Flying Dog Raging Bitch - Flying Dog’s Website says “Nectar imprisoned in a bottle. Let it out. It is cruel to keep a wild animal locked up. Uncap it. Release it... stand back!! Wallow in its golden glow in a glass beneath a white foaming head.”
Flying Dog In Heat Wheat Hefeweizen - Flying Dog’s Website says” In Heat Wheat is our German style Hefeweizen. She is a full flavor beer, perfect for the more adventurous craft beer drinker. The addition of malted white wheat gives this brew its smooth, full mouthfeel. A proprietary yeast creates intriguing flavors of bananas and cloves.
Dogfish Head Squall - From the Dogfish Head Website, “An unfiltered, 100% bottle-conditioned, super-pungent imperial I.P.A. clocking in at 9% ABV and dry-hopped with Palisade, Amarillo, Simcoe, Cascade, CTZ, and Willamette hops.”
Dogfish Head Red & White - Dogfish Head says, “A big, Belgian-style Wit brewed with coriander and orange peel and fermented with Pinot Noir juice. After fermentation a fraction of the batch is aged in one of our giant oak tanks. This has been one of our most popular Limited Edition beers at both our Rehoboth Beach, DE brewpub and at festivals. It successfully marries the refreshing citrusy qualities of a Belgian-style white beer with the robust complexity of a bold red wine.”
Troegs Java head Stout - Troegs Website description, “JavaHead's recipe is based off of our original oatmeal stout. After the boil, the hot wort passes through our hopback vessel on it's way to fermentation. Packed full of whole leaf hops and a bed of ground coffee beans, the hopback vessel is similar to using a huge French press, intensifying the coffee nose and releasing subtle hints of coffee flavor. The result is a lush oatmeal mouthfeel balanced with cocoa, roast and subtle coffee flavors.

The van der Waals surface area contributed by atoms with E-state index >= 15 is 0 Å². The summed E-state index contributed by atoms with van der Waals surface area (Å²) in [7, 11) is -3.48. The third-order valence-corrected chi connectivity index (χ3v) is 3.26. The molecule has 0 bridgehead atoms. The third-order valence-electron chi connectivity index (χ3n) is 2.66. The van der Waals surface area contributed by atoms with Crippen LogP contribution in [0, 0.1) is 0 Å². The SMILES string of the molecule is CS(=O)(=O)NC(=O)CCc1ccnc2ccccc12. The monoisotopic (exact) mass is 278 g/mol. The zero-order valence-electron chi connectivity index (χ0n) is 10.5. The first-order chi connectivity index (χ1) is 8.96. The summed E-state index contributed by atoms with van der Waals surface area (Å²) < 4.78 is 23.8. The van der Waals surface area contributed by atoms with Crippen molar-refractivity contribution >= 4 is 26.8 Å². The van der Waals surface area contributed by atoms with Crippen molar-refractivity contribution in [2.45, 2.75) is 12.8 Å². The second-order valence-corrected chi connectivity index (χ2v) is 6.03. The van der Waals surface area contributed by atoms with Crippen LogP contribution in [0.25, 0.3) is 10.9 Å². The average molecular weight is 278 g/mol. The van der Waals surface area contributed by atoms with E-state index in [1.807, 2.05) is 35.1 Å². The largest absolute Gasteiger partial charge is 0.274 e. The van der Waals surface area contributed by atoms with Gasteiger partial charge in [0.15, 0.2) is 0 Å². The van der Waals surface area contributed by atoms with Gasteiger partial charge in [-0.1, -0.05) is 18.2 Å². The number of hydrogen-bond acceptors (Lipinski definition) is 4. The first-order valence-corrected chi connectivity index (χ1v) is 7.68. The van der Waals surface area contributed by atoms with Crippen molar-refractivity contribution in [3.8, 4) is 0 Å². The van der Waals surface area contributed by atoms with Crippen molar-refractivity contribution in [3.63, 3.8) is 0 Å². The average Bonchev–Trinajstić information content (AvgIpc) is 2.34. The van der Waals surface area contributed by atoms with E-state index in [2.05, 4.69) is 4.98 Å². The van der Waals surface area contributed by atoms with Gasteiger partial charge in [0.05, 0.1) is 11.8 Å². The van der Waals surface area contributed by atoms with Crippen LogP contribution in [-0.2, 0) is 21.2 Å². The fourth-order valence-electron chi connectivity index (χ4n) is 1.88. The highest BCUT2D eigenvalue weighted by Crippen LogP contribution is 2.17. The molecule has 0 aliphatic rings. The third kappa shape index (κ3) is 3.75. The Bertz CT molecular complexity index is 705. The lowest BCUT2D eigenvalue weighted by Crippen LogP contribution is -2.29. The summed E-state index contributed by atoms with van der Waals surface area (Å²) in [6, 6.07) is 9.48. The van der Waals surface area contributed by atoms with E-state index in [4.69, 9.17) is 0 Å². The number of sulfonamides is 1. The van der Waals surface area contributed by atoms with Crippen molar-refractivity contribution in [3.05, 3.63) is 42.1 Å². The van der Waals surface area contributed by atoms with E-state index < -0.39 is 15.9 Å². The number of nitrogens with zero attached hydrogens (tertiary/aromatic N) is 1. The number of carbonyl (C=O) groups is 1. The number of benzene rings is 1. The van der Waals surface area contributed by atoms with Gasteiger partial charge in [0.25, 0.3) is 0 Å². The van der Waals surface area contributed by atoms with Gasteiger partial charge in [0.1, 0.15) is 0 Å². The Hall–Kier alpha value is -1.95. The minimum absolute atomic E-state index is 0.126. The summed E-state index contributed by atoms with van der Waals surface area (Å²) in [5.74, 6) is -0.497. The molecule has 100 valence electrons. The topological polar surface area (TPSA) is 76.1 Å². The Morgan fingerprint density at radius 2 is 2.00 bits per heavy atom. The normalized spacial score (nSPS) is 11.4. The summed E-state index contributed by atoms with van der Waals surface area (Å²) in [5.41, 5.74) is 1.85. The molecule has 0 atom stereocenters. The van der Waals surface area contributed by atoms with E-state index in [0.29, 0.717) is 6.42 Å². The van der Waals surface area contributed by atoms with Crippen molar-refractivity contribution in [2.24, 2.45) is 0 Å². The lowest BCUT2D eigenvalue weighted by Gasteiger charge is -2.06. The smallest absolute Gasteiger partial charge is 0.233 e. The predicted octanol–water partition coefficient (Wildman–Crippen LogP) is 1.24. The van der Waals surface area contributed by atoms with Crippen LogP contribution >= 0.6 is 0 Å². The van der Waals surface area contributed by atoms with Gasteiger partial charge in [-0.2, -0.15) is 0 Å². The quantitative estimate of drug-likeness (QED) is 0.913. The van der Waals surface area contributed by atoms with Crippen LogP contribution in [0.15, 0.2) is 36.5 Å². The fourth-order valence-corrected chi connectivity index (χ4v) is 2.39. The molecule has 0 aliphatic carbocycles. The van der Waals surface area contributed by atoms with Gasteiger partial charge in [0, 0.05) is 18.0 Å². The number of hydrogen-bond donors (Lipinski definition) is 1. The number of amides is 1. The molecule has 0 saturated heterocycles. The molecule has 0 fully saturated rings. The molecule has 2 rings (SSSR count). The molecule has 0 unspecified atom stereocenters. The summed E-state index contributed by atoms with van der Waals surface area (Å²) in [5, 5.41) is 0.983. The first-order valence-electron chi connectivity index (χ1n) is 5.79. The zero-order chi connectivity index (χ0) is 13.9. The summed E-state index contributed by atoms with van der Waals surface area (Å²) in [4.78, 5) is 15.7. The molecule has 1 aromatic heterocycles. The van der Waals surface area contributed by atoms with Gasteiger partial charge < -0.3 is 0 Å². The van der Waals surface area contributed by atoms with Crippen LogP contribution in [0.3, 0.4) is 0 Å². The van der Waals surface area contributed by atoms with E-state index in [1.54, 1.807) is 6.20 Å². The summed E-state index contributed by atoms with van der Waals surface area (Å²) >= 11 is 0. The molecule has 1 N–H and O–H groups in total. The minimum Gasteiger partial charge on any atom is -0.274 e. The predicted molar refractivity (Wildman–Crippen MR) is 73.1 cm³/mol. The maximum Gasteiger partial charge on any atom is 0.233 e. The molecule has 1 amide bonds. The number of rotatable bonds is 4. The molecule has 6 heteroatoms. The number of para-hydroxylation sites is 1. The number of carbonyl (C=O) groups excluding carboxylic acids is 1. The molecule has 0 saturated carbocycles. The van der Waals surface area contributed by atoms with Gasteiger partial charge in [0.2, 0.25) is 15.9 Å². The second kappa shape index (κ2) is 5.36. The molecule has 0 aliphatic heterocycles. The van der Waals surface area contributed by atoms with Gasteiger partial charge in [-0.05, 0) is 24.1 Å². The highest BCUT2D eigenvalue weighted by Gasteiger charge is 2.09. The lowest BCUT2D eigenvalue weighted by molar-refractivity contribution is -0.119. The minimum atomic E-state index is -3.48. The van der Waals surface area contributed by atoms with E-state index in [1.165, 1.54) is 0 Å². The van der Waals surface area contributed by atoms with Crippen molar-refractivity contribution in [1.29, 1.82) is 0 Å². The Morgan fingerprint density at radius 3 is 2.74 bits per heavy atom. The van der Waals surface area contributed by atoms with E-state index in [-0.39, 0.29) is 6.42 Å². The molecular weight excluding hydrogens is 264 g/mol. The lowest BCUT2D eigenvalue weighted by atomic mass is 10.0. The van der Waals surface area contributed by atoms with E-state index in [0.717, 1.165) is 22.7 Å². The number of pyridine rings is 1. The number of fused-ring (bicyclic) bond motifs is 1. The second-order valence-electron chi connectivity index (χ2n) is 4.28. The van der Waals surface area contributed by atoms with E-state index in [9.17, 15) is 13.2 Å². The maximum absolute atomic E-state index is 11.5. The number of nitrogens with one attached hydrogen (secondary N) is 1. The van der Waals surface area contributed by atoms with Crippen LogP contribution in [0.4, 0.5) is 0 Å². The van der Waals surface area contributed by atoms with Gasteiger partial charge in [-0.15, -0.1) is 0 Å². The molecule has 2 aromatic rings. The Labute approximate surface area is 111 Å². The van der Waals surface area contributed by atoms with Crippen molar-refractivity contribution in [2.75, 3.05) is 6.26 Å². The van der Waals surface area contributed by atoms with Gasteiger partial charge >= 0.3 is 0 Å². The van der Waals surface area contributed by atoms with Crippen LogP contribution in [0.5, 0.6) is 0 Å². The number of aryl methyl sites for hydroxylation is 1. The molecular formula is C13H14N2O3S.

Heavy Seas Loose Cannon Hop 3 IPA - The Heavy Seas website describes Loose Cannon as “Burnished gold with a rich citrus hop aroma, it is wonderfully drinkable with a big hop flavor. We’ve knicknamed it Hop3 (hop cubed) ale to reflect the enormous amount of hops in this beer: over 3 pounds per barrel! It is hopped 3 ways: in the kettle, in the hop back, and dry hopped. Pairs well with strong cheeses and steak. 2nd Place CAMRA award winner at the 2010 Great British Beer Festival. Approx 7.25% ABV.”
Trappist Rochefort 10 - The Trappist Rochefort website describes 10 as “Dark brown color. Great strength balanced by a complexity of flavors and firm malt backbone. The bouquet covers a wide range: port wine, leather, apricots, oak, spices - a deeply intriguing beverage.”
The Brewers Association has created a definition of what a craft brewer is- small, independent and traditional.
Small means an annual production of 6 million barrels or less. (This limit was raised in January, 2011 from 2 million. Many people think this was done because Sam Adams is now producing 2 million barrels and the industry still wants Sam Adams included in the craft beer category)
Independent means that it is less than 25% owned or controlled by an alcoholic beverage industry member who is not a craft brewer. (Some larger breweries who hope to profit from the recent popularity of craft beer believe they should be able to market all of their malt beers as craft).
Traditional means a brewer who either has an all malt flagship (the beer which represents the greatest volume among that brewers brands) or has at least 50% of its volume in either all malt beers or in beers which use adjuncts to enhance rather than lighten flavor. Some definitions of craft beer say that craft beer is brewed without adjuncts such as rice or corn.